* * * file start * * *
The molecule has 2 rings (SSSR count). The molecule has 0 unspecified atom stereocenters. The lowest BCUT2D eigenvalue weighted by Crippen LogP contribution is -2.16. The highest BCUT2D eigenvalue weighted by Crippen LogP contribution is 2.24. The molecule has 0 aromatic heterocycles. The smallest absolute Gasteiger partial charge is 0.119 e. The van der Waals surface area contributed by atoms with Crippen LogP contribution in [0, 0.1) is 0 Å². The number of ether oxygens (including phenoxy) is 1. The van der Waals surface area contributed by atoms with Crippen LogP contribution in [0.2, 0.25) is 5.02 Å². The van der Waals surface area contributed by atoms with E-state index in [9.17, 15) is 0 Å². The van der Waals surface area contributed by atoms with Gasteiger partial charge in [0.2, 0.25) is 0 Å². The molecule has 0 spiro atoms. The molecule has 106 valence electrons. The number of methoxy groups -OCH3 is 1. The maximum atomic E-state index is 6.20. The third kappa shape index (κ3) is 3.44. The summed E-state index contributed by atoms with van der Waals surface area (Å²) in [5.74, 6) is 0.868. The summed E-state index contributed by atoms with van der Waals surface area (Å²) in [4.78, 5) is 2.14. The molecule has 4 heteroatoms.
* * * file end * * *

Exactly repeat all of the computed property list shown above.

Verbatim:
The molecule has 2 rings (SSSR count). The molecule has 0 unspecified atom stereocenters. The lowest BCUT2D eigenvalue weighted by Crippen LogP contribution is -2.16. The highest BCUT2D eigenvalue weighted by Crippen LogP contribution is 2.24. The molecule has 0 aromatic heterocycles. The smallest absolute Gasteiger partial charge is 0.119 e. The van der Waals surface area contributed by atoms with Crippen LogP contribution in [0, 0.1) is 0 Å². The number of ether oxygens (including phenoxy) is 1. The van der Waals surface area contributed by atoms with Crippen LogP contribution in [0.2, 0.25) is 5.02 Å². The van der Waals surface area contributed by atoms with E-state index in [9.17, 15) is 0 Å². The van der Waals surface area contributed by atoms with Gasteiger partial charge in [0.2, 0.25) is 0 Å². The molecule has 0 spiro atoms. The molecule has 106 valence electrons. The number of methoxy groups -OCH3 is 1. The maximum atomic E-state index is 6.20. The third kappa shape index (κ3) is 3.44. The summed E-state index contributed by atoms with van der Waals surface area (Å²) in [5.74, 6) is 0.868. The summed E-state index contributed by atoms with van der Waals surface area (Å²) in [4.78, 5) is 2.14. The molecule has 4 heteroatoms.